And the U.N.'s envoy to Syria was right.
Getting the Americans, the Russians and most of all the Saudis and the Iranians into the same room to search for solutions was a major diplomatic feat.
The fact that the talks did not collapse and that the players are meeting again this weekend is even more remarkable.
It is one of the most serious and intense diplomatic efforts to try and end this horrible conflict.
But it could all fall apart if the sides are not willing to make major concessions and some very tough decisions.
1. Who represents the opposition?
One of the major weaknesses of the first Vienna meeting was that there were no Syrians at the conference to end the civil war in their country.
One reason: It is still unclear who would represent the opposition.
The spokeswoman for Russia's foreign ministry, Maria Zakharova, recently told Reuters: "The first (task) is to systematize and understand who we should consider terrorists in Syria and in the region, and the second is to establish a list of the representative Syrian opposition that can conduct negotiations with Damascus."
The Russians consider most groups fighting against the Syrian regime to be terrorists, but have said they would be willing to work with parts of the Free Syrian Army.
The U.S. and its allies have been working with the Syrian National Coalition as the main political body representing the opposition but it's not clear how much sway this group of exiles holds with armed groups combatting Assad on the ground in Syria.
The U.S. has also been aiding various moderate rebel groups. It will be key to find strong and credible figures representing the opposition if any sort of final agreement is going to stick.
2. Assad's future
At the last Vienna meeting, Secretary of State John Kerry said the U.S. "agrees to disagree" with Russia and Iran over the fate of Syria's President Bashar al-Assad, but added, "... we can't allow that disagreement to get in the way of diplomacy."
Excluding the future of Syria's president in the diplomatic effort may work for a while, but it will need to be addressed -- and soon -- as it is the main factor dividing the U.S., France, the UK, Saudi Arabia and Turkey on one side and Russia and Iran on the other.
The Saudis and the Turks want assurances that that Assad will relinquish power, while the Russians and the Iranians fear that the Syrian state will collapse if that happens. In the end, all sides will have to make concessions on this issue, otherwise the talks will hit deadlock and could easily fail altogether.
And while the issue of Syria's president is divisive among the nations meeting in Vienna, it is decisive among the adversaries in Syria.
Khaled Khodja of the main opposition group, the SNC has ruled out any participation in a peace process unless it is clear that Assad will leave. Meanwhile a top Syrian diplomat recently told me it would be impossible to keep Syria's state institutions from falling apart if the president were to leave office.
This is the toughest and most important problem to overcome.
3. Destroying ISIS
This fighters and armies active in Syria are more likely to decide this point than those meeting in Vienna, but important coordination must be agreed upon to make the fight against ISIS more effective.
Both sides -- the Russians, Iranians and the Syrian government on the one and the U.S. and its allies on the other side -- can boast of considerable achievements since the last meeting.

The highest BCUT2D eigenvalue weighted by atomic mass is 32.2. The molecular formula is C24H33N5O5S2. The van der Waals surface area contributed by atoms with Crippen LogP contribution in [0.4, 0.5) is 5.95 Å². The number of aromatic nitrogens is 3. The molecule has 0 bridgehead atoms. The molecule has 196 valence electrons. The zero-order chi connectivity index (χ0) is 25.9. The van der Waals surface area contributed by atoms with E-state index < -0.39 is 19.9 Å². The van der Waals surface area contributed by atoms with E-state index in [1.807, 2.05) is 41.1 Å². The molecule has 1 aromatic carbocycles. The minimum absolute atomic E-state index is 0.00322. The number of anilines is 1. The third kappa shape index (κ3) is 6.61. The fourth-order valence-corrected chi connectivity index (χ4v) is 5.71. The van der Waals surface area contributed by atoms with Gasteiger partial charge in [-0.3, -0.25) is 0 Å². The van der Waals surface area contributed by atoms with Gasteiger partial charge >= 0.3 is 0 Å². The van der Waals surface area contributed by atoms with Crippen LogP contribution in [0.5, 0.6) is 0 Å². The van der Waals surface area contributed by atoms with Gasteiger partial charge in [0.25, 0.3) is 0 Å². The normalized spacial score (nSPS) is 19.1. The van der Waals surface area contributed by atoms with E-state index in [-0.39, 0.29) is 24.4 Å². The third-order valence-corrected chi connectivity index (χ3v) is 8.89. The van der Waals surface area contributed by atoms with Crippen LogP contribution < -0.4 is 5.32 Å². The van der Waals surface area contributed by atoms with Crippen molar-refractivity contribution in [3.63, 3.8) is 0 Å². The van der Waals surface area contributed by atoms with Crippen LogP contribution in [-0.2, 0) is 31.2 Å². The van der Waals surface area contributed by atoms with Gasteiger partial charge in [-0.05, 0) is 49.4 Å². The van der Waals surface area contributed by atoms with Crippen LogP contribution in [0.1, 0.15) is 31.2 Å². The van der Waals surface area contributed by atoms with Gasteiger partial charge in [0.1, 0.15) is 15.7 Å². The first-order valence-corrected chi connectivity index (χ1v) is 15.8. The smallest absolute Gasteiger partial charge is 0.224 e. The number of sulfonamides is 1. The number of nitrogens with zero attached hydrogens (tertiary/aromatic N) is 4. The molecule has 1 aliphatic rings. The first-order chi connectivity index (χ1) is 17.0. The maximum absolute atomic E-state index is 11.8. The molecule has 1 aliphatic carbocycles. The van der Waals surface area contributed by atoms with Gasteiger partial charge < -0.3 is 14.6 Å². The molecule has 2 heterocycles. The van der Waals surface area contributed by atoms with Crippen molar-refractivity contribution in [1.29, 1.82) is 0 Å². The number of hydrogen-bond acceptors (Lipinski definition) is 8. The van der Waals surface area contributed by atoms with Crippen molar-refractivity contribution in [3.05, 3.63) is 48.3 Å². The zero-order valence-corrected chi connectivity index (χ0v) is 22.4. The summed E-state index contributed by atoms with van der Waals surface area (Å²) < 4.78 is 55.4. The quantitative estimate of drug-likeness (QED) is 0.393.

Syrian government forces -- with the help of Russian air and Iranians man power -- broke through the ISIS siege of the strategic Kweiris air base this week.
It was also a major morale boost for the Syrian army after a flurry of setbacks in 2015, and indicated that the Russian air force -- at least in part -- is also bombing ISIS targets.
Meanwhile, the U.S. and its Kurdish allies are increasingly degrading ISIS on the battlefield's Western front. Kurdish forces backed by intense coalition air support tried Thursday to liberate the northern town of Sinjar in Iraq from the group.
Both sides will need to coordinate their efforts more to defeat them and take the threat of a complete ISIS takeover of Syria out of the equation.
4. Iran and Saudi Arabia
Photos from inside the meeting room at the last Vienna summit showed Iran's Foreign Minister
Javad Zarif and Saudi Arabia's chief diplomat Adel Al Jubeir sitting as far away from each other as the room would permit.
But the mere fact that they were in the same room was a major achievement. Analysts have long pointed out that the Syrian conflict will not be solved unless both the Saudis and the Iranians are involved.
The two sides didn't exactly warm up to each other: The Iranians left it until the very last minute to confirm whether they attend the next round of talks because they felt they were being disrespected by the Saudis.
One of the major issues fueling Syria's civil war is the battle between Saudi Arabia and Iran for influence in the Middle East. These two countries will have to set those differences aside, at least for a while, if the Vienna process is to succeed.
5. Keeping the momentum
The first Vienna meeting left many questions unanswered, but there was a surprising amount of agreement between the parties involved, which was reflected in the final communique.
They agreed to task the U.N. with attempting to broker a nationwide ceasefire.
The parties agreed that Syria's political and social institutions must be preserved as well as Syria's territorial integrity and its status as a secular state.
Progress is needed on all these points quickly -- and it can only happen if the countries negotiating in Vienna manage to bring Syrians into the mix as fast as possible.
Otherwise, the diplomatic momentum that led to the first truly inclusive international effort to end the bloodbath in Syria could be squandered -- and Syrian civilians will be the ones to pay the price.